After refusing to sign a pledge of allegiance to the state of Israel, the state of Georgia shut down a media literacy conference featuring journalist and filmmaker Abby Martin at Georgia Southern University. Martin had recently released a documentary critical of the Israeli government called “Gaza Fights for Freedom.” Now she is suing the state, claiming the decision is a violation of the First Amendment. Along with the Council on American-Islamic Relations (CAIR) and the Partnership for Civil Justice Fund (PCJF), today she filed a federal free speech lawsuit against the university system of Georgia.
Martin was dismayed by the university’s decision: “This censorship of my talk based on forced compliance to anti-BDS laws in Georgia is just one level of a nationwide campaign to protect Israel from grassroots pressure. We must stand firmly opposed to these efforts and not cower in fear to these blatant violations of free speech,” she said.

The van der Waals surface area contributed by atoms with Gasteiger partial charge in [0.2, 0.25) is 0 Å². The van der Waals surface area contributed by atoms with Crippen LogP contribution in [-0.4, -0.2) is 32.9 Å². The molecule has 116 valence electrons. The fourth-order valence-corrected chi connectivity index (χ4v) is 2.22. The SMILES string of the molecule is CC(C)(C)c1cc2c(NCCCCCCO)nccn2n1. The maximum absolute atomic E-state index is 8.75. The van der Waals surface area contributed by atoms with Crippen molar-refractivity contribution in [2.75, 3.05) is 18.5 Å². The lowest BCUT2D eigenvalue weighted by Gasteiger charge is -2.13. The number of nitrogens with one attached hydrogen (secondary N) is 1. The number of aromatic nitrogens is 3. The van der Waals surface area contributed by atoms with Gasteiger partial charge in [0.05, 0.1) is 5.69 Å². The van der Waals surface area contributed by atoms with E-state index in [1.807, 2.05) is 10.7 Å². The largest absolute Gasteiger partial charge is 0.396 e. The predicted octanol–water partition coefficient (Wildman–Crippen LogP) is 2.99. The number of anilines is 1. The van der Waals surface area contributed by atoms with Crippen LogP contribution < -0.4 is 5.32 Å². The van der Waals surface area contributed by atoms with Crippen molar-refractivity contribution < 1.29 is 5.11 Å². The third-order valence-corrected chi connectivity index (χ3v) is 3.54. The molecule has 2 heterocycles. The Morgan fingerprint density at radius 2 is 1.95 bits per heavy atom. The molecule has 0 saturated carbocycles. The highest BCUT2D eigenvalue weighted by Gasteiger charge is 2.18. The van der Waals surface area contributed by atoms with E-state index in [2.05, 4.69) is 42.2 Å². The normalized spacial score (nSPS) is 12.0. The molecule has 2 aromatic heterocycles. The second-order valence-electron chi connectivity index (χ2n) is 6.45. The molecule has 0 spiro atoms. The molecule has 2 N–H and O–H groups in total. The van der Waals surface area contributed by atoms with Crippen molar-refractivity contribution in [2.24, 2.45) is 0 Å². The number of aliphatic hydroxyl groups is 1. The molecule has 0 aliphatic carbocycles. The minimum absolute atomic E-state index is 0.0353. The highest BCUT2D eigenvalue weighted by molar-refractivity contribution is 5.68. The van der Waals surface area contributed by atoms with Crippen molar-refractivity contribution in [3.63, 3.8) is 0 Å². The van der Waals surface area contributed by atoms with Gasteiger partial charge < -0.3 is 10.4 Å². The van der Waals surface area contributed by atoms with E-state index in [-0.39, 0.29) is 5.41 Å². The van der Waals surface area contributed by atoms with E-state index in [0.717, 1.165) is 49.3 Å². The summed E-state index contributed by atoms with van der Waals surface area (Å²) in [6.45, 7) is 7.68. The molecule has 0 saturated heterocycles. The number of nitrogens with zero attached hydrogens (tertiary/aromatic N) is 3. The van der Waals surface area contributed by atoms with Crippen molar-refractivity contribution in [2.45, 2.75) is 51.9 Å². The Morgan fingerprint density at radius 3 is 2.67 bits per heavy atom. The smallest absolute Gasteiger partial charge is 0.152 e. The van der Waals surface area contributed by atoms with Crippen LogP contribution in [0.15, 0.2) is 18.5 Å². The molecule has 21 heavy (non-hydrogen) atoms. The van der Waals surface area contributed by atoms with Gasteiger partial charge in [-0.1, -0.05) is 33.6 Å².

After I was scheduled to give keynote speech at an upcoming @GeorgiaSouthern conference, organizers said I must comply w/ Georgia’s anti-BDS law & sign a contractual pledge to not boycott Israel. I refused & my talk was canceled. The event fell apart after colleagues supported me
— Abby Martin (@AbbyMartin) January 11, 2020
Twenty-eight states have already mandated loyalty pledges to Israel as a means to outlaw dissent. But in December, President Trump passed legislation effectively criminalizing the Boycott Divestments and Sanctions (BDS) movement that aims to put pressure on the Jewish state through economic action, along the lines of the anti-Apartheid struggle in South Africa. The law mandates that any public institution would be subject to losing all funding if the government deems that they are not doing enough to stamp out anti-Semitism, which, it explicitly states, includes any criticism of the Israeli government. In December, MintPress reported that the British government under Boris Johnson is planning to introduce similar legislation.